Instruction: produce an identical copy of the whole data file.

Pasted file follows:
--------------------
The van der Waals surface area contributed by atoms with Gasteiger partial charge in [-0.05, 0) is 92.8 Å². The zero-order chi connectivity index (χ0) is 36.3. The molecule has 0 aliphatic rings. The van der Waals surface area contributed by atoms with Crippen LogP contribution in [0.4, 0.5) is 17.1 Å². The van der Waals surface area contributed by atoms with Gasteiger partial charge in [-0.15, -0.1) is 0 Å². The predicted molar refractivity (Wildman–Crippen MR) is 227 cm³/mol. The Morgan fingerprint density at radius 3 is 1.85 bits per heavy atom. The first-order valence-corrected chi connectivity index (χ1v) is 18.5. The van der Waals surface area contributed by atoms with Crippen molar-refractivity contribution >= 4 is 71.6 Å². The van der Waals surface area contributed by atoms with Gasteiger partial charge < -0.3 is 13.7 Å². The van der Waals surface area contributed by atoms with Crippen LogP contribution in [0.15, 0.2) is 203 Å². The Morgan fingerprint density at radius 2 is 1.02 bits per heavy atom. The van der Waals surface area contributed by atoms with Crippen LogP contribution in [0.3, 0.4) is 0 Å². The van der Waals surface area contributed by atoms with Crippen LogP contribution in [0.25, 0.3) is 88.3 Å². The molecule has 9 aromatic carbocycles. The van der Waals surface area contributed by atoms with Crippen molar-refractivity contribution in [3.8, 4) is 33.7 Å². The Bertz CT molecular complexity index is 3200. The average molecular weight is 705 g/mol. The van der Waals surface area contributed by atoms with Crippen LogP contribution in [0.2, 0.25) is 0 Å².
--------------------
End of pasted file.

The van der Waals surface area contributed by atoms with Gasteiger partial charge in [-0.05, 0) is 92.8 Å². The zero-order chi connectivity index (χ0) is 36.3. The molecule has 0 aliphatic rings. The van der Waals surface area contributed by atoms with Crippen LogP contribution in [0.4, 0.5) is 17.1 Å². The van der Waals surface area contributed by atoms with Gasteiger partial charge in [-0.15, -0.1) is 0 Å². The predicted molar refractivity (Wildman–Crippen MR) is 227 cm³/mol. The Morgan fingerprint density at radius 3 is 1.85 bits per heavy atom. The first-order valence-corrected chi connectivity index (χ1v) is 18.5. The van der Waals surface area contributed by atoms with Crippen molar-refractivity contribution >= 4 is 71.6 Å². The van der Waals surface area contributed by atoms with Gasteiger partial charge < -0.3 is 13.7 Å². The van der Waals surface area contributed by atoms with Crippen LogP contribution in [0.15, 0.2) is 203 Å². The Morgan fingerprint density at radius 2 is 1.02 bits per heavy atom. The van der Waals surface area contributed by atoms with Crippen LogP contribution in [0.3, 0.4) is 0 Å². The van der Waals surface area contributed by atoms with Crippen LogP contribution in [0.25, 0.3) is 88.3 Å². The molecule has 9 aromatic carbocycles. The van der Waals surface area contributed by atoms with Crippen molar-refractivity contribution in [3.8, 4) is 33.7 Å². The Bertz CT molecular complexity index is 3200. The average molecular weight is 705 g/mol. The van der Waals surface area contributed by atoms with Crippen LogP contribution in [0.2, 0.25) is 0 Å².